It is also to be understood that brakes embodying the invention may be brakes for machinery other than automotive vehicles. For example only and not by way of limitation, they may be brakes used in dynamometers, lathes, transmissions, or any device or mechanism which requires the application and release of a brake to a moving or movable part or parts.

SUMMARY OF THE INVENTION

The invention in its broader aspects involves a mechanism having at least two stable states or conditions which are magnetically instigated, controlled and selectively maintained. The mechanism employs a magnetic array comprising one or more permanent magnets and one or more electromagnets in a magnetic assembly. The magnets provide magnetic clamping force or latching power while using electrical power to change the stable states of the magnetic array, and therefore the mechanism, from one stable state to the other.

In the preferred embodiments, the mechanism has a double-acting magnetic array in a magnetic assembly with two operating faces, only one of which is magnetically engaged during either of two stable states. The magnetic array is controlled by one or more electromagnets to place it, and therefore the magnetic assembly and the mechanism, in either one of the two stable states.

In one preferred arrangement, the magnetic assembly includes a magnetic coupling and the two operating faces. That assembly uses magnetic forces, selectively exerted on those two faces by the various magnets making up the magnetic array, to move the magnetic assembly back and forth between the two stable states. In one aspect of the invention, it preferably has a balanced, symmetrical magnetic field assembly or array, and is a totally magnetic design, requiring no springs. In another aspect of the invention, it uses a similar magnetic field assembly in conjunction with an energy-storing device such as a spring or other force-storing and release accumulator to assist the magnetic forces of the magnetic field assembly in moving the magnetic assembly between two stable states. The controllable magnetic forces output of the magnetic array may not only move the magnetic assembly between the two stable states and latch it in one of those stable states, it may also provide the power by which the mechanism being operated via the magnetic assembly is moved to its activated and released modes or conditions.

The magnetic assembly may use a multiple number of electromagnets having magnetic poles created in the armatures thereof when energized. When used in a vehicle parking brake mechanism it is preferred that it use four to six electromagnets having such armatures because of power requirements and space limitations. However, in the practice of the invention, it is not restricted to that number of electromagnets. It may use fewer or more, depending upon the usage, location, space availability and configuration, type of magnetic materials employed, and magnetic power needed for the particular application. For example, two, four and six electromagnets in one magnetic array are shown and described in the drawings and the detailed description of the invention set forth below. It is understood that more than six may be used within the purview of the invention.

The magnetic assembly functions as a magnetic flux pump, moving the magnetic flux from one operating face to the other as the electric currents to the electromagnets control the magnetic power and the polar orientation of the electromagnetic poles, causing the magnetic assembly to move from magnetic engagement with the one operating face to magnetic engagement with the other operating face.

Further details of this feature of the invention, as well as the other aspects, features and embodiments of the invention, are provided in the detailed description of the invention.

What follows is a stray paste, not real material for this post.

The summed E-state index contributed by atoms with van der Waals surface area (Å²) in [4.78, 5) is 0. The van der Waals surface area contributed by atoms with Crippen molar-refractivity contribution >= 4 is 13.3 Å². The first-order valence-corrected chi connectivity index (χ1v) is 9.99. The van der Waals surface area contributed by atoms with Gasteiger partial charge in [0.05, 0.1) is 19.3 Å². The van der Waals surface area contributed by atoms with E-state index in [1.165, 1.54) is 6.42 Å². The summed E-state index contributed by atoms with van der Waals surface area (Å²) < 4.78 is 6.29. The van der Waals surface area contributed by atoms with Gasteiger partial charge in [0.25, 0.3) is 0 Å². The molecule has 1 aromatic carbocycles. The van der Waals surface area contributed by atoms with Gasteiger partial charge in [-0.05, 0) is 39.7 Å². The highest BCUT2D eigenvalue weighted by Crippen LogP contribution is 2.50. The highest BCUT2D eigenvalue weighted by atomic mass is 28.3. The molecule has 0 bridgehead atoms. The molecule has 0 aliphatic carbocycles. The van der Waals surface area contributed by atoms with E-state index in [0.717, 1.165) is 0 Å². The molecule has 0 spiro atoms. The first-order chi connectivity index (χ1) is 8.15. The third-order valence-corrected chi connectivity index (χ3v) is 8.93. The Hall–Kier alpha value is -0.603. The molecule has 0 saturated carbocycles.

An important feature of the invention is the placement and operation of the magnetic fields of both the permanent magnets and the electromagnets in conjunction with the magnetic circuit arrangement. The magnets are so configured that the magnetic fields of the permanent magnets and of the electromagnets operate directly on or with the magnetic fields of each other. The polar arrangement and interrelational physical positioning of the permanent magnets remain constant in the magnetic array, and contribute to this feature. Likewise, the polar arrangements, including consideration of the possible changes in polar orientation, and the interrelational physical positioning of the armatures of the electromagnets in cooperative relation with the permanent magnets also contribute to this feature.

In one preferred type of usage as an electrically controlled parking brake, the mechanism, with its electrical wiring, may replace the mechanical brake cable or cables through which parking brake apply and release forces are mechanically applied to the parking brake activation arm. It controls the parking brake with the magnetic assembly. It uses a magnetic backing plate attached to the more freely movable end of the parking brake activation arm. This permits replacement of the currently-used brake cables with control wires connected to the magnetic assembly of the invention.

A mechanism embodying the invention in such a preferred type of usage may comprise, in various combinations, the following elements: a parking brake activation arm; an electromagnetic assembly comprising a magnetic array having pole pieces, electromagnets, a first magnetic backing plate assembly which may have friction material on a friction backing plate, a connector/terminator card, and a wear surface; a second magnetic backing plate assembly attached to the outboard end of the activation arm and containing an electromagnetic assembly mount or a guide for movement of the electromagnetic assembly, with either or both of the first and the second magnetic backing plate assemblies also including permanent magnets and a filler plate; operating faces arranged to be selectively within and without the magnetic field of the electromagnetic assembly; and control means for selectively energizing and deenergizing the electromagnets of the electromagnetic assembly so as to manipulate the magnetic field of the permanent magnets in relation to the operating faces.